Water is considered a very important resource that has several uses like cleaning, power generation, food production, transportation, reaction, and many more.
Water has a vital economic role in the world economy. Almost 70% of the freshwater is used in agricultural production. Fishing in fresh and salt water is the major resource of food in many countries.
Many trading products are transported through water bodies like rivers, oceans, canals, and lakes.
Most of the civilizations have flourished around the rivers and other types of water bodies. Mesopotamia to Egyptian to Indus civilizations is centered around water bodies.
Rome also flourished on the banks of the Italian river named the Tiber.
What is Steam?
Steam is invisible, odorless, and gaseous for water. Steam is generally interspersed with minute water droplets, which gives it a cloudy, white appearance.
When water is given heat and starts to boil at 100 degrees, it forms steam. Through technological systems, steam can also be generated.
Steam also has the risk of producing severe burns. If liquid water depressurizes below quickly below its vapor pressure or comes into contact with a very hot surface, it can create a steam explosion.
In industrial sectors, steam power is considered one of the most important power sources.
In power plants, water is heated to form steam which in pressurized form drives turbines that can produce an electric current.
In this way, the thermal energy of steam is converted to mechanical energy in the power plants, which is eventually converted into electricity.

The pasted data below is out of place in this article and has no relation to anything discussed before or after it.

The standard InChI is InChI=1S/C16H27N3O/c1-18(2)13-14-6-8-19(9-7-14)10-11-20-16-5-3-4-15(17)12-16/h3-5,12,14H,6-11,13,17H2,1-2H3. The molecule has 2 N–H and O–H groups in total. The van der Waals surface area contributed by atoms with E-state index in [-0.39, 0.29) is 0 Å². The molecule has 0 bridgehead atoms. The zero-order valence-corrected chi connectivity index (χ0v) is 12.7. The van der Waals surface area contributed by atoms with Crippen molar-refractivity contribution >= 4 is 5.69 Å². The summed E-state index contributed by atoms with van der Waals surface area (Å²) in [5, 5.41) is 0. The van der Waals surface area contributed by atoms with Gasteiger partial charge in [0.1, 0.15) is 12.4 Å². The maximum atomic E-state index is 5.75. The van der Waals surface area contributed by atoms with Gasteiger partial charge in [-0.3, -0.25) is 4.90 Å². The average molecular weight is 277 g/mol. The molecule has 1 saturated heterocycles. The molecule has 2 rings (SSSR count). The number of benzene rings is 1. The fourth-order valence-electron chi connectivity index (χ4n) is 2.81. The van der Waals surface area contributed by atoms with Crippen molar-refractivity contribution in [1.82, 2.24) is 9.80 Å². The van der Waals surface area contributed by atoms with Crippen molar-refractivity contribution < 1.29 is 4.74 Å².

The second revolution was started by using steam power during the mid-19th century. Steam is also used in several chemical processes, especially in the petrochemical industry.
Hydrocarbons with lower weight are produced by steam cracking of long-chain hydrocarbons for chemical or fuel applications. Steam reforming produces hydrogen and syngas.
Steam is also used for domestic works like cooking foods, steam cleaning of flooring, carpets, and fabric. In these cases, water is boiled to create steam.
Main Difference Between Water and Steam
- Water is a liquid, but steam is water in a gaseous state.
- The temperature of the water remains between 0 degrees to 99 degrees. On the other hand, the temperature of the steam is 100 degrees.
- Water is visible to the naked eye. In small quantities, water is colorless, but it has a blue color. The naked eye can not see steam in its most natural and purest state. Most people identify steam coming out from boiling water as visible and colored white.
- The molecules of water are tighter and less fast compared to steam. On the contrary, the steam molecules are looser and faster than water.
- Water doesn’t have any burning risk, rather, it is used to extinguish fires, while steam can produce severe burning.
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Piyush Yadav has spent the past 25 years working as a physicist in the local community. He is a physicist passionate about making science more accessible to our readers. He holds a BSc in Natural Sciences and Post Graduate Diploma in Environmental Science. You can read more about him on his bio page.